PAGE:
3 Faces

Review by Trevor Johnston

Directed by

Jafar Panahi

Starring

Behnaz Jafari Jafar Panahi Marziyeh Rezaei

Anticipation.

Intrigued to see how Panahi will continue to work around government restrictions.

Enjoyment.

Dramatic impetus flags rather after a teasing set-up.

In Retrospect.

Perhaps a little slacker than some of his previous outings, but Panahi’s commitment and courage shine through.

This brisk road movie from Jafar Panahi sees the Iranian director on top observational form.

Iranian writer/director Jafar Panahi obviously isn’t a man to let a 20-year state sanctioned filmmaking ban cramp his style. This latest offering is the fourth feature he’s turned out under legal restrictions imposed when he was found guilty of ‘propaganda against the Islamic Republic’.

Still, it’s clear from the films themselves that he’s now on a slightly longer leash: where 2011’s This Is Not a Film and 2013’s Closed Curtain were personal reflections on living under house arrest, shooting 2015’s Taxi Tehran in and around a cab negotiating the bustling capital showed a certain freedom of movement, and 3 Faces now takes the form of an extended road trip to the far north west.

With its broader geographical canvas, 3 Faces is in many ways the most outward-looking of those recent films, focusing strongly on the right of women to seek acting opportunities despite disapproval from conservative family members. That conflict is so strong that the whole film opens with mobile phone footage of a young woman who’s about to kill herself because her parents won’t let her follow her dreams.

The images were sent to one of Iran’s most famous actresses, Behnaz Jafari, who has asked Panahi to drive her to the girl’s home village (pointedly mentioned in the clip) and discover whether the whole ruse is a cry for help, or she has actually done the fatal deed. Jafari, with striking red hair peeking out from under her scarf, is a regular on Iranian TV screens and hence recognised everywhere she goes, though she has also worked in film with the likes of Abbas Kiarostami and Samira Makhmalbaf.

As the two wind up in the remote mountains, Jafari at first seems somewhat aggravated to have left a shoot because of some self-dramatising teen, but eventually the bitter irony that the villagers treat her like royalty while assuming that the local lass’s ambitions to take up acting will doubtless end up in prostitution kicks in.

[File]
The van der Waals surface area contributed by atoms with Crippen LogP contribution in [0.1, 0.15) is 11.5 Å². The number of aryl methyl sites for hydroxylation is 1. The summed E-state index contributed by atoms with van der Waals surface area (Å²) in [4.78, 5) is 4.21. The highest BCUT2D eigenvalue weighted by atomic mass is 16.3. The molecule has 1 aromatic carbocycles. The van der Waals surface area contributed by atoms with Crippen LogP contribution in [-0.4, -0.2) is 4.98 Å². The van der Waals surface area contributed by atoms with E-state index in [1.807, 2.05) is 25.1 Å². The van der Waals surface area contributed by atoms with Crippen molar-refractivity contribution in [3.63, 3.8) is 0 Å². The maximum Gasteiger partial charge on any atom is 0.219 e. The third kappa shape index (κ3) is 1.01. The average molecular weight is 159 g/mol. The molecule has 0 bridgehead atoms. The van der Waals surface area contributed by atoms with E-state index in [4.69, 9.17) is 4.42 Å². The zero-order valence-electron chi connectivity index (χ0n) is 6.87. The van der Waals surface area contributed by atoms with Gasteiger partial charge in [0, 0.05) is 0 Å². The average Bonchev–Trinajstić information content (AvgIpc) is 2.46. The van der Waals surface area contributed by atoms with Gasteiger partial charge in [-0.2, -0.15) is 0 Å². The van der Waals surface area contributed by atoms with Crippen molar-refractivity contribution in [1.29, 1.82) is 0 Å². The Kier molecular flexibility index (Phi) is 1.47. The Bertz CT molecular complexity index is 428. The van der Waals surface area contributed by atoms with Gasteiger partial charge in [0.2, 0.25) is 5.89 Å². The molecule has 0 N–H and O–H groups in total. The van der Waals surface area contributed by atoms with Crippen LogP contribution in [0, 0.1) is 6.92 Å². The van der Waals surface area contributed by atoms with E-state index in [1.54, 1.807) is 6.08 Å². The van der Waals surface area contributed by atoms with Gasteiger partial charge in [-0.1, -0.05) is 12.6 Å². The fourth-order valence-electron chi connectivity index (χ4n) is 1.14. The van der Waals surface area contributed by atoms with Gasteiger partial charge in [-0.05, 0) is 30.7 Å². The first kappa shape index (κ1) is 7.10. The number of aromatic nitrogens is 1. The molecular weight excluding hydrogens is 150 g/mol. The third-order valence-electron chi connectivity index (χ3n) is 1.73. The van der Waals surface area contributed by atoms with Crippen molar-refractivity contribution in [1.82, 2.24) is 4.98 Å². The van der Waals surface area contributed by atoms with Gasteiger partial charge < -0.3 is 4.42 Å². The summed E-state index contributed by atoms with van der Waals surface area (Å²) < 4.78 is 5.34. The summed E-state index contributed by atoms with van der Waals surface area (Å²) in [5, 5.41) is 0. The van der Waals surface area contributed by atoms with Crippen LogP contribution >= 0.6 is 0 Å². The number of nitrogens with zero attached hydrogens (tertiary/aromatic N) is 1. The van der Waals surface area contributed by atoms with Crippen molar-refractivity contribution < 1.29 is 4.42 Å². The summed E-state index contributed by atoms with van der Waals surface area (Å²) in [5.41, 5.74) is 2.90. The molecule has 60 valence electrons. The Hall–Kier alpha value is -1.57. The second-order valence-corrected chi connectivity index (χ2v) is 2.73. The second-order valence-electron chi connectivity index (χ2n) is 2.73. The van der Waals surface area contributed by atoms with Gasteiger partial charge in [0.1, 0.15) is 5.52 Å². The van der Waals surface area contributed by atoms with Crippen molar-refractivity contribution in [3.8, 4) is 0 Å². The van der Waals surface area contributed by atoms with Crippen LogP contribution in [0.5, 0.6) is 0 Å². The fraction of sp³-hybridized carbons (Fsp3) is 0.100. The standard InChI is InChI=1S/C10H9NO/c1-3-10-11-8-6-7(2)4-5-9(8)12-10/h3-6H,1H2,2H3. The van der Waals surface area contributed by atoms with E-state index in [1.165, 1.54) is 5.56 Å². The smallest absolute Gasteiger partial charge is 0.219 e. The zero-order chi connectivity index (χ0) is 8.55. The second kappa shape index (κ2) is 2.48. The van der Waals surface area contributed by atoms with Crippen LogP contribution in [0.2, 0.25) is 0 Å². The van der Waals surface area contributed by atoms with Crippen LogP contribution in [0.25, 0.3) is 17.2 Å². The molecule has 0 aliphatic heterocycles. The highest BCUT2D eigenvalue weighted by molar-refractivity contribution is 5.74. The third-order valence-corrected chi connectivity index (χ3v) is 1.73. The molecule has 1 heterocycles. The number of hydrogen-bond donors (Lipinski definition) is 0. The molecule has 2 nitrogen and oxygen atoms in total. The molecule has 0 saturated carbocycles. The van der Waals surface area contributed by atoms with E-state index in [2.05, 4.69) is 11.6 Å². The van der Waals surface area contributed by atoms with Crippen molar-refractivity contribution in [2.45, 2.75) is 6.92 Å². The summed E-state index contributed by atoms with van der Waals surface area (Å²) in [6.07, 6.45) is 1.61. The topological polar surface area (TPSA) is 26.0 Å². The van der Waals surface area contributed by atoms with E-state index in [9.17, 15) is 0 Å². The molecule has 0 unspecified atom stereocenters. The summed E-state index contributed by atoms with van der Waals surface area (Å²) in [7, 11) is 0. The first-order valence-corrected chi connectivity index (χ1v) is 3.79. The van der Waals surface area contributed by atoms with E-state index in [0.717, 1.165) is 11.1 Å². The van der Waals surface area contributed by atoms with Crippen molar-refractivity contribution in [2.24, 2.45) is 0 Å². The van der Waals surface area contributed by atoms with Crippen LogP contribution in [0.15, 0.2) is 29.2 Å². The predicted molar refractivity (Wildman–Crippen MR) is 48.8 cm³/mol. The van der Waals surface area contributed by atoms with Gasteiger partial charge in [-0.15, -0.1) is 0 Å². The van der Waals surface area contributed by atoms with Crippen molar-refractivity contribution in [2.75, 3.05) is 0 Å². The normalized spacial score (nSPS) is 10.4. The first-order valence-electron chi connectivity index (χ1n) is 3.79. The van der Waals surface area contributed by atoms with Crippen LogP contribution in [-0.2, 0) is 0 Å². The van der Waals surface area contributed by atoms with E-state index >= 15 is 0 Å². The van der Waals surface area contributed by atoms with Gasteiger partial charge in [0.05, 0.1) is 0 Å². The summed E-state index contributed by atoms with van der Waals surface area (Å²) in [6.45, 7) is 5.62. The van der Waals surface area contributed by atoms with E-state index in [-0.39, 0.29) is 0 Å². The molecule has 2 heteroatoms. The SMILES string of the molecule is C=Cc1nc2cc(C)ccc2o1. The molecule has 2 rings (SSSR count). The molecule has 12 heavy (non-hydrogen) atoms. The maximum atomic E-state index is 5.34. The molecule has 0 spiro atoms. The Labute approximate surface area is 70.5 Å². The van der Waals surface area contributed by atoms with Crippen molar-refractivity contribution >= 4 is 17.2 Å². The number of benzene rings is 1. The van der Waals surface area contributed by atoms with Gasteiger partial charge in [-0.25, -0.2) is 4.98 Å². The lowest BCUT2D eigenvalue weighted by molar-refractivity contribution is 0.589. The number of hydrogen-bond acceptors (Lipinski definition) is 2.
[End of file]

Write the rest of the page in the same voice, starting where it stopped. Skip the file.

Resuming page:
Effective as a opening teaser, the suicide scenario only dramatically sustains the film so far, and when the ball does finally drop, 3 Faces thereafter turns into something of an observational doc as the filmy types try hard not to patronise the rough-hewn yokels with their deep-set traditional ways.

It’s watchable enough, and if Panahi’s political message about the need to question sexist oppression perpetrated unthinkingly in the name of religion hits the target, his somewhat functional style has little of the mystery or poetry that his late mentor Kiarostami showed in rural-set films such as 1997’s Taste of Cherry and 1999’s The Wind Will Carry Us.

That said, while the film’s tendency to meander does it few favours, there’s a certain defiance which strikes a nerve when we get to the third face hinted at by the title – here living as a virtual outcast is a star actress from pre-Islamic Revolution days. Panahi respects her wish to remain off-screen, which only highlights her current status as a non-person, but even so the inference that she has found a life for herself as painter and poet offers an affirmative indication that life goes on… even without state approval.

Published 28 Mar 2019

Tags: Behnaz Jafari Jafar Panahi Marziyeh Rezaei

Anticipation.

Intrigued to see how Panahi will continue to work around government restrictions.

Enjoyment.

Dramatic impetus flags rather after a teasing set-up.

In Retrospect.

Perhaps a little slacker than some of his previous outings, but Panahi’s commitment and courage shine through.

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This lyrical, on-the-fly road movie about the cinematic and poetic value of daily existence is a must see.

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